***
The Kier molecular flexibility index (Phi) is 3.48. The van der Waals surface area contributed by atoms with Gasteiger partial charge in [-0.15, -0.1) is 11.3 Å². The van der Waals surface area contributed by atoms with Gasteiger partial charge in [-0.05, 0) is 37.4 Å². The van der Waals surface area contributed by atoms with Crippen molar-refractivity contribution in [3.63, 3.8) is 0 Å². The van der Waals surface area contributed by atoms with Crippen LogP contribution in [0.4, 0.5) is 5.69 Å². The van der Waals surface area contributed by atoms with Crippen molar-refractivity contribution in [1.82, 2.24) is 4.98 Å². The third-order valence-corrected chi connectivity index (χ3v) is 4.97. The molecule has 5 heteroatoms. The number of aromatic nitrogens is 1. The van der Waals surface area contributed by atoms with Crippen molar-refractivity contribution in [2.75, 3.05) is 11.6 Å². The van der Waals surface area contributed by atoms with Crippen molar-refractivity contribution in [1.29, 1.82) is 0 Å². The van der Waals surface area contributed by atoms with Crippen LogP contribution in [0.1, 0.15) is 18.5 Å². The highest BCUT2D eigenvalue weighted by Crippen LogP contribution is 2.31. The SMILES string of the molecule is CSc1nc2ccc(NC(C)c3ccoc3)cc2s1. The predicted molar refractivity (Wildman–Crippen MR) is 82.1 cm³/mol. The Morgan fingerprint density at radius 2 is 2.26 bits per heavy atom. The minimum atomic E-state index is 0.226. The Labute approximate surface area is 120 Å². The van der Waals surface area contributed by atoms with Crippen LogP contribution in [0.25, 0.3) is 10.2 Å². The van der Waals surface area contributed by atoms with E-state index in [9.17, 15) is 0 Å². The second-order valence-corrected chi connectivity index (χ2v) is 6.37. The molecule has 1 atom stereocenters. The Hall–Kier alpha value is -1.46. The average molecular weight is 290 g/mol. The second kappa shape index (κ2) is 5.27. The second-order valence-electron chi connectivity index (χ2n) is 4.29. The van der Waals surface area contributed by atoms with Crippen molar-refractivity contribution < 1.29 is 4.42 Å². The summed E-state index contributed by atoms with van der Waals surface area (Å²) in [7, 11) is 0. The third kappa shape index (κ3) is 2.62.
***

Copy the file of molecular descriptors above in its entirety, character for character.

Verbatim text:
The Kier molecular flexibility index (Phi) is 3.48. The van der Waals surface area contributed by atoms with Gasteiger partial charge in [-0.15, -0.1) is 11.3 Å². The van der Waals surface area contributed by atoms with Gasteiger partial charge in [-0.05, 0) is 37.4 Å². The van der Waals surface area contributed by atoms with Crippen molar-refractivity contribution in [3.63, 3.8) is 0 Å². The van der Waals surface area contributed by atoms with Crippen LogP contribution in [0.4, 0.5) is 5.69 Å². The van der Waals surface area contributed by atoms with Crippen molar-refractivity contribution in [1.82, 2.24) is 4.98 Å². The third-order valence-corrected chi connectivity index (χ3v) is 4.97. The molecule has 5 heteroatoms. The number of aromatic nitrogens is 1. The van der Waals surface area contributed by atoms with Crippen molar-refractivity contribution in [2.75, 3.05) is 11.6 Å². The van der Waals surface area contributed by atoms with Crippen molar-refractivity contribution in [1.29, 1.82) is 0 Å². The van der Waals surface area contributed by atoms with Crippen LogP contribution in [0.1, 0.15) is 18.5 Å². The highest BCUT2D eigenvalue weighted by Crippen LogP contribution is 2.31. The SMILES string of the molecule is CSc1nc2ccc(NC(C)c3ccoc3)cc2s1. The predicted molar refractivity (Wildman–Crippen MR) is 82.1 cm³/mol. The Morgan fingerprint density at radius 2 is 2.26 bits per heavy atom. The minimum atomic E-state index is 0.226. The Labute approximate surface area is 120 Å². The van der Waals surface area contributed by atoms with Crippen LogP contribution in [0.25, 0.3) is 10.2 Å². The van der Waals surface area contributed by atoms with E-state index in [9.17, 15) is 0 Å². The second-order valence-corrected chi connectivity index (χ2v) is 6.37. The molecule has 1 atom stereocenters. The Hall–Kier alpha value is -1.46. The average molecular weight is 290 g/mol. The second kappa shape index (κ2) is 5.27. The second-order valence-electron chi connectivity index (χ2n) is 4.29. The van der Waals surface area contributed by atoms with Crippen molar-refractivity contribution < 1.29 is 4.42 Å². The summed E-state index contributed by atoms with van der Waals surface area (Å²) in [7, 11) is 0. The third kappa shape index (κ3) is 2.62.